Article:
• Fashion Streaming is Key: Today is about fashion streaming, live shows and wear now buy now, not only fast fashion.
  • We Can’t Continue the Race to the Bottom: Everyone talks about how margins are being squeezed from every direction, but we can’t continue to discount discount and discount, otherwise, it just becomes a race to the bottom.
  • Zara, Zara, Zara! Zara is excellent at training their consumer to buy at full price and is the best student of the industry. They have world class logistics, and the highest full price sell through in the industry. The average loyal customer physically visits their store 4 to 5, at Zara, it is 17 times a year. Zara designers make quick decisions and they have 26 seasons.
  • Retailers Need to be Clever: Retailers are becoming clever in the ways they reach out to their customers, e.g. Bloomingdales that uses text messaging, or Kmart that has freebies for kids that go into their stores. It is a promotional battlefield.
  • Amazon Getting into Apparel Presents Challenges/Opportunities: Amazon getting into private apparel will turn this industry upside down; for consumers it will be amazing. The price will be very interesting. However, it will be a challenge to see how they market and promote their own brands.
  • Sustainability Ranks Low: How much do customers care about sustainability? According to recent numbers, it is 88%, however, when it comes to actually making the purchase, fashion is first, then fit, then sustainability.
  • Consumers Are Controlling Price Points: Today, the consumer is really in control of the price point
  • The Are Just Too Many Stores: We have too many stores and they are too large.
  • Beauty Retailers Are Doing Well: Beauty and home retailers are nailing it.
  • Wall Street Is Not Doing This Industry Any Favors: Private equity and Wall Street is not really doing the apparel industry any favors – do we really need billion dollar brands – do we really need them?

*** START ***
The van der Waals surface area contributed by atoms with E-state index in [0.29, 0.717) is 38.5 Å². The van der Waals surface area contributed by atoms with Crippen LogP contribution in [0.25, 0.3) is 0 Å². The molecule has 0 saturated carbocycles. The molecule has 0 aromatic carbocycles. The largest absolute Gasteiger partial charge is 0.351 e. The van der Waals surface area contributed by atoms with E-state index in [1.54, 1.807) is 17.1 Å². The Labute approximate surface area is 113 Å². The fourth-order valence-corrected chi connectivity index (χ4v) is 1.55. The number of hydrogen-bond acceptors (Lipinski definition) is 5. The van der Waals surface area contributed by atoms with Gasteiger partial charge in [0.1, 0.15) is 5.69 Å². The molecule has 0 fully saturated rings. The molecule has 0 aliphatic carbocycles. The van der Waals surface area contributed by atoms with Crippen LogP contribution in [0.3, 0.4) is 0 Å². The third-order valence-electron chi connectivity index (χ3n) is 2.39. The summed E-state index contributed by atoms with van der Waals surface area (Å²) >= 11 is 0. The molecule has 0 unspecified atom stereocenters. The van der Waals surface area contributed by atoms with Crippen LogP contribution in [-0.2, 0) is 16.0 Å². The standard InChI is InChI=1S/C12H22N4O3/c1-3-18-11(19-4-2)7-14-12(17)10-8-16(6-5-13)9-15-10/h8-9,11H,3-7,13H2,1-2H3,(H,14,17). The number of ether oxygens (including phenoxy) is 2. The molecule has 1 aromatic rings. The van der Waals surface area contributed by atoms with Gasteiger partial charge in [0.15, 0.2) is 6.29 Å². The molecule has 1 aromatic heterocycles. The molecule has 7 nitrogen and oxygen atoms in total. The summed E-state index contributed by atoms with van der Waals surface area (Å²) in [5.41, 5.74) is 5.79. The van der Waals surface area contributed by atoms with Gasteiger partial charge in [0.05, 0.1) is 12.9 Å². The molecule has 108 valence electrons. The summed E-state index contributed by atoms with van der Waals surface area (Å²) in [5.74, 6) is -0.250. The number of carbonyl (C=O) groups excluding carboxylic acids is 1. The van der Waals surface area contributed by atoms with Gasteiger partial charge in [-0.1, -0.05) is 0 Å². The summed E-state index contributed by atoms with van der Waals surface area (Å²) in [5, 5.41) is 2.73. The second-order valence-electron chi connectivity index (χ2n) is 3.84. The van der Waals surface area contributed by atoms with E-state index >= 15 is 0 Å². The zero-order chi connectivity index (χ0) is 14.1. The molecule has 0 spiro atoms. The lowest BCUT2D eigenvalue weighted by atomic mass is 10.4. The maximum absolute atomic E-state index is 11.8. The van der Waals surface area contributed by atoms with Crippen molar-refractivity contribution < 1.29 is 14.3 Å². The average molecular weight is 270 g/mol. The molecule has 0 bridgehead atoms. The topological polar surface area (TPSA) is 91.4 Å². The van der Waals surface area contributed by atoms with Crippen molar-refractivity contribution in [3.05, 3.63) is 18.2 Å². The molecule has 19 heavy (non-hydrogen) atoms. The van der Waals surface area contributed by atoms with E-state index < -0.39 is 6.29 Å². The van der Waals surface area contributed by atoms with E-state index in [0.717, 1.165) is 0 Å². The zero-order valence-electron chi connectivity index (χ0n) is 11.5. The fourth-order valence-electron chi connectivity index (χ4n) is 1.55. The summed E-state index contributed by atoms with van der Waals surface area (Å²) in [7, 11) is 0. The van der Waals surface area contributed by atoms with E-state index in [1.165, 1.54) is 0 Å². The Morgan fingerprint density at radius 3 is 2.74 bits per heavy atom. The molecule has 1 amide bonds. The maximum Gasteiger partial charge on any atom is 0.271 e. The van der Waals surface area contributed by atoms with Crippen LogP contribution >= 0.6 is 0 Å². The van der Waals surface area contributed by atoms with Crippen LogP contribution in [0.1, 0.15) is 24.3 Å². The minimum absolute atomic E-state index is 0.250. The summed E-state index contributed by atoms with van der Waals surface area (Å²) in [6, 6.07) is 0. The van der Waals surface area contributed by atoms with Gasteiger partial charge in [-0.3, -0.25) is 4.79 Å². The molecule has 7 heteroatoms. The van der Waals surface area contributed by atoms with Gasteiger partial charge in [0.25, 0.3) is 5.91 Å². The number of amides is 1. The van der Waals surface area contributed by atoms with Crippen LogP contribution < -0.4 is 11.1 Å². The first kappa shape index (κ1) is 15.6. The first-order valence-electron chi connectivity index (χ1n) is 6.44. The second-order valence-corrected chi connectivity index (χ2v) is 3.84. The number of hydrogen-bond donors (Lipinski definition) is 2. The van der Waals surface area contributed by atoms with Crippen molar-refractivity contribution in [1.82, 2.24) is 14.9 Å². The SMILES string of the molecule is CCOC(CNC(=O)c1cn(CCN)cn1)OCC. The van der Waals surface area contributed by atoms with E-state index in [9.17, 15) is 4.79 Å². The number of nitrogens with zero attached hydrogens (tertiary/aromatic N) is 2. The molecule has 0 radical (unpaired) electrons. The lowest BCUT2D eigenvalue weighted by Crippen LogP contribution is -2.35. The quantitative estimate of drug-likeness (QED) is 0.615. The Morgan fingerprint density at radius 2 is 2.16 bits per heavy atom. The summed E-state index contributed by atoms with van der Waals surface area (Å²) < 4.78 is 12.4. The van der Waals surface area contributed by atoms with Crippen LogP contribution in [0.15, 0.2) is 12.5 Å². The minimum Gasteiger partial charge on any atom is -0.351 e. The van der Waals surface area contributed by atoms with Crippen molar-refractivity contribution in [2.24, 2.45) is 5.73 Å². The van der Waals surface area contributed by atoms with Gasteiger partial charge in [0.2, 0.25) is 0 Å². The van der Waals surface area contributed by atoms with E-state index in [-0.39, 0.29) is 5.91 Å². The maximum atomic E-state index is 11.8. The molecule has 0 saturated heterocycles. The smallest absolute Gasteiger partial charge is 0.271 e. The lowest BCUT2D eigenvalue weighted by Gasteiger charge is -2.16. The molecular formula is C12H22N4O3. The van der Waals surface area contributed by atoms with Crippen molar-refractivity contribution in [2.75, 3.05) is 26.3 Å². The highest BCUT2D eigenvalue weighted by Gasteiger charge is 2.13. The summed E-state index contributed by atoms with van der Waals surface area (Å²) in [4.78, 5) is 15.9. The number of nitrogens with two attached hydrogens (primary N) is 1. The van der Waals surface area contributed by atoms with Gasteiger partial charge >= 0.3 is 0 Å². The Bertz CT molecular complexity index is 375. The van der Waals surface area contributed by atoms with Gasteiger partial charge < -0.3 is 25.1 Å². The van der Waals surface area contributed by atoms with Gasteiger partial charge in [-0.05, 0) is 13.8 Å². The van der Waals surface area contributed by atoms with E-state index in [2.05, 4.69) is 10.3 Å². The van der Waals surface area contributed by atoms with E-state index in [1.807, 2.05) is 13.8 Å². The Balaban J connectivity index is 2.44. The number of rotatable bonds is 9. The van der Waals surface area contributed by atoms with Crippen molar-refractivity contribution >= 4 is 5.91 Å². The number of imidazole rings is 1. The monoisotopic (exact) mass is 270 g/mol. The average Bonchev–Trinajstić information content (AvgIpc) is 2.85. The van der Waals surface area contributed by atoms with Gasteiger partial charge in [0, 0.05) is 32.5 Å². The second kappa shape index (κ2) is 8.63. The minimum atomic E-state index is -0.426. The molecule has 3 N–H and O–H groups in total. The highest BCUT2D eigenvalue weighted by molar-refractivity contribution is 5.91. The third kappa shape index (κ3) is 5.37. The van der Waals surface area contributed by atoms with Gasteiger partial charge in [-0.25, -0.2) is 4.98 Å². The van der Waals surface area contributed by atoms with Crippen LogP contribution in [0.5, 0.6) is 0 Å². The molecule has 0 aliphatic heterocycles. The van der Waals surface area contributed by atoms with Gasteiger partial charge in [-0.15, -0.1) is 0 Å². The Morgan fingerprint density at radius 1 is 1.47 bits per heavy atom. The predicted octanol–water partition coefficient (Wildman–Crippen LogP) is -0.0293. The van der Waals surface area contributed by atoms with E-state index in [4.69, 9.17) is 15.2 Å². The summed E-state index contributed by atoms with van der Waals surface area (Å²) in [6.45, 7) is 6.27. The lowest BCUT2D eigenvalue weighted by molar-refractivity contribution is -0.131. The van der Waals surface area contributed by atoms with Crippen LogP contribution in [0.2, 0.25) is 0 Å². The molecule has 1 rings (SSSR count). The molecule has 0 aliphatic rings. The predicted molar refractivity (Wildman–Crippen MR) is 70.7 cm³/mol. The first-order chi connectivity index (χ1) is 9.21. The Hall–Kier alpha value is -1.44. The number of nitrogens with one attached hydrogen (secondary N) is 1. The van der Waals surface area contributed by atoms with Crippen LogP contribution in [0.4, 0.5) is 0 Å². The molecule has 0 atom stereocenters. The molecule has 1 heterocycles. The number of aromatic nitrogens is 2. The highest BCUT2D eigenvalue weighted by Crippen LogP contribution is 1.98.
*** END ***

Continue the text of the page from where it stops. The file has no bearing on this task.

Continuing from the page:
And a few choice quotes

  • “Disruptive innovation is when new technologies cause great firms to fail.”
  • “This industry is terrible at learning from outside the industry.”
  • “What is the challenge? Culture, and culture eats strategy for breakfast.”
  • “Innovation is end to end. What is different today is the whole supply chain has an opportunity to benefit. We/you need to take responsibility.”
  • Style and speed must be related to ‘What we Stand for’; we can’t continue to chase the lowest costs.”
  • “Speed to market – is not the issue. It is consumer engagement.”
  • “We are over-malled and over stored.”
  • “Our factories are coughing and wheezing.”
  • “More efficiency and more automation in an old supply chain is not a strategy.”
  • “Best success? H&M and Target and the mini designer collections that appear on a regular basis, e.g. Target and Lily Pulitzer and H&M/Balmain.”
  • “Successful brands are successful because they use the right side of the brain
  • and have the engineering prowess working together.”
  • “Engineering industries are drooling at the in-efficiencies of this business.”
  • “Most companies are structured around two major seasons. What would the world look like if we had 12 collections a year?”
  • “A lot of people dropped the ball.”
  • “Culture has to work with financial realities.”
  • “2016 is year of uncertainty, but 2017 will be the year of more bankruptcies, if people don’t get on the bandwagon fast. The train is leaving the station and it will not wait for anyone.”
  • “Now is the most exciting time because we have the opportunity to recreate who we are – we need to. We have no choice.”